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Children With Type 1 Diabetes Miss More School, Says Study


Type 1 diabetes is an autoimmune disorder in which the body’s immune system damages the cells in the pancreas that make insulin. As a result, the body can’t make enough insulin, or can’t use insulin normally. According to Stanford Medicine, the cause of this disorder in children is unknown. Researchers think some children can inherit a gene that can cause type 1 diabetes. Now, a recent study by Cardiff University has found that children who do have Type 1 Diabetes tend to miss more school than their counterparts.

The study was published in the Journal for Diabetes Care and measured absence in sessions, which is half a day. It is found that on average they miss nine more sessions of school a year. Children with type 1 diabetes but with the healthiest blood glucose levels miss seven more sessions per year. Meanwhile, those who experience challenges in managing their condition miss 15 more sessions a year.

Another finding suggested that while many children with diabetes still perform well in their education both in high school and university, those facing struggles to manage their blood glucose levels achieved five grades lower in GCSEs than children without the condition. These children are also less than half as likely to attend university as their counterparts.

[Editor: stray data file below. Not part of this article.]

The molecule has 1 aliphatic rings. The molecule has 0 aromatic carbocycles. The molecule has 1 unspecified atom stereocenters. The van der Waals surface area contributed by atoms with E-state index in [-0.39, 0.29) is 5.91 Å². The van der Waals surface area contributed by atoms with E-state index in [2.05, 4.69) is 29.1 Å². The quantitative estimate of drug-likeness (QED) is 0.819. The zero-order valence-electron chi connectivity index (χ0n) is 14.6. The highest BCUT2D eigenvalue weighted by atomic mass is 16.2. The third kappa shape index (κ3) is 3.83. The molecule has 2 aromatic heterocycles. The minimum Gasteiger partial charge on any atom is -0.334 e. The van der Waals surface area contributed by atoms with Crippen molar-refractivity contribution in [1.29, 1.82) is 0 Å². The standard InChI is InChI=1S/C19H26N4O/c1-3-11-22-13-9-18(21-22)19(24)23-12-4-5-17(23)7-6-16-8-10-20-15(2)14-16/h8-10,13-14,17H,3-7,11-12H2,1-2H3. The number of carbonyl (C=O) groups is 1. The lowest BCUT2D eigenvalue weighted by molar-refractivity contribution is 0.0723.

“Our research suggests children living with type 1 diabetes face many additional challenges in school, including higher absences,” lead author Dr Robert French said. The senior research fellow at Cardiff University’s School of Medicine, also added, “Children living with diabetes and managing the condition achieve the same grades at age 16 as their peers without diabetes – and are equally as likely to progress to higher education. This is quite remarkable, given that they miss more school sessions than those without the condition.”

The quantitative study used data from schoolchildren, aged six to 18 in Wales between 2009 and 2016. Personal and family characteristics are associated with effective self-management of diabetes. This also has an effect on educational attainment.

News source : News 18

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